- Go back to Finish Line paste. It has always worked for me in the past. Is endurance friendly without bicarbonate, and easy to give. I can still use the Grand Vit as a top dressing the night before and after the ride to make sure she gets all her vitamins in. As an aside, she doesn't get any on a daily basis due to being fed in the pasture with others and playing musical bowls (the reason she doesn't get different grain as well), but I always give it to her when I ride and the entire week leading up to a ride.
- Using the paste also makes carrying it with me on trail a heck of a lot easier. The applesauce is messy and gets everywhere. If I had any on me, I would have given her some on trail around mile 10/30 or so when I started getting nervous about her lack of drinking. I'm against electrolyting when I'm uncertain how much water is available. The thought of shoving sodium down her throat and then leaving her without water for an hour makes my stomach turn. But this was the same portion as the first loop and I knew there was plenty of water for her. Even had she not drank then, it might have kicked in at the hold and made the last loop better.
- I'm going to spend the winter getting her mash friendly. She isn't incredibly picky, but isn't going to gobble down something just because it is in front of her either. I don't intend to make it as soupy as some I've seen where it is more water than grain because I still have a lingering concern over her not eating, but even damp is better than dry.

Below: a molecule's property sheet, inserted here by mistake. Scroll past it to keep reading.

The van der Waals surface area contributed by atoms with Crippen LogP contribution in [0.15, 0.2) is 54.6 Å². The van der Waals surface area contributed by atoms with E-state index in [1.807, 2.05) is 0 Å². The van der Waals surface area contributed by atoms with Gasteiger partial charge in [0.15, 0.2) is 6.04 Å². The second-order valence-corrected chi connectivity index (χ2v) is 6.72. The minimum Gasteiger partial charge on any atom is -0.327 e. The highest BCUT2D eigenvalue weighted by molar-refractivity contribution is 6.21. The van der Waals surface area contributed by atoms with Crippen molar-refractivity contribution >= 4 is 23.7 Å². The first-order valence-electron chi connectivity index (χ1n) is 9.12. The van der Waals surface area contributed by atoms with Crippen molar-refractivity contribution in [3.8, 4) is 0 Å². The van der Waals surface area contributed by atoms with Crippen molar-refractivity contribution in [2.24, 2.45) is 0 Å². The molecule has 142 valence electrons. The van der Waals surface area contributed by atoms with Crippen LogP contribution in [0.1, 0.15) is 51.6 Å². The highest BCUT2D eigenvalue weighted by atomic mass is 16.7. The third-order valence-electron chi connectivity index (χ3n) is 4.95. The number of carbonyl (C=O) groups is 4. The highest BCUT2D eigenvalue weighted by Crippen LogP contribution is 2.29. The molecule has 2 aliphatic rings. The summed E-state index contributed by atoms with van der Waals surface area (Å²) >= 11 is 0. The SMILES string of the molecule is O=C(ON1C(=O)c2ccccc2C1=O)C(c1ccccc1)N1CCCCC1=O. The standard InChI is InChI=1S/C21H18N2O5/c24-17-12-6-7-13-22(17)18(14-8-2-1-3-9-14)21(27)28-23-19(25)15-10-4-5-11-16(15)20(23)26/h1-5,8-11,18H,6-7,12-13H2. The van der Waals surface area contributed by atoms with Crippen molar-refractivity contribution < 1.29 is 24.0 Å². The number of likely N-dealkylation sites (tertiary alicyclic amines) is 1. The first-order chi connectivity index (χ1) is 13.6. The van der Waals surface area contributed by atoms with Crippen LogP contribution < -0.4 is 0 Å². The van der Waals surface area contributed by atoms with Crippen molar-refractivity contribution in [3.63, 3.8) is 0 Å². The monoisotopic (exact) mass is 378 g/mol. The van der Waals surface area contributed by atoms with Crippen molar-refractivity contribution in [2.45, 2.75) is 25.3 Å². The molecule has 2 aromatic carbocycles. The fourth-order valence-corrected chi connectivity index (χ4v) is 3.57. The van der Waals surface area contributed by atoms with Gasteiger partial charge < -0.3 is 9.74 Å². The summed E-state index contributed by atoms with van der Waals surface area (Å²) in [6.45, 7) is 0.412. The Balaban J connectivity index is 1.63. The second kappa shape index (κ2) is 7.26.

October 27, 2014
My give away winner.
Our official time was 8 hours and 8 minutes and that makes LIZ STOUT the winner :)
Liz - please email me your physical address (email@example.com) and I will get your signed copy out to you ASAP.
Thanks for those who played.
October 26, 2014
Right before I sped off to TN, Endurance News showed up at my door. I leafed through it looking to see if the articles had any pertinent information and low and behold one article screamed out at me. I read it closely and spent some time mulling it over before I put it away for another day, preferably after the 50.
The article was about the apparently new trend to put long loops (defined in the article as 20 or more miles) at the beginning of 50s. Since I knew that my ride had a beginning 20 mile loop, this caught my attention. The article was very biased, as most non scientific non peer reviewed articles tend to be, against this new trend and laid out a nice argument.
Basically it pointed the finger at RMs and riders wanting the ride to be easier, have no or less away checks and be cheaper to boot. It went on to detail how it was extremely detrimental to the horses themselves. The most poignant remark they made, or at least the one that hit me the hardest, was pointing out that in a 25 you have a hold in the middle and didn't expect the horse to do the entire thing. So why make the horse basically do an entire LD before the first check?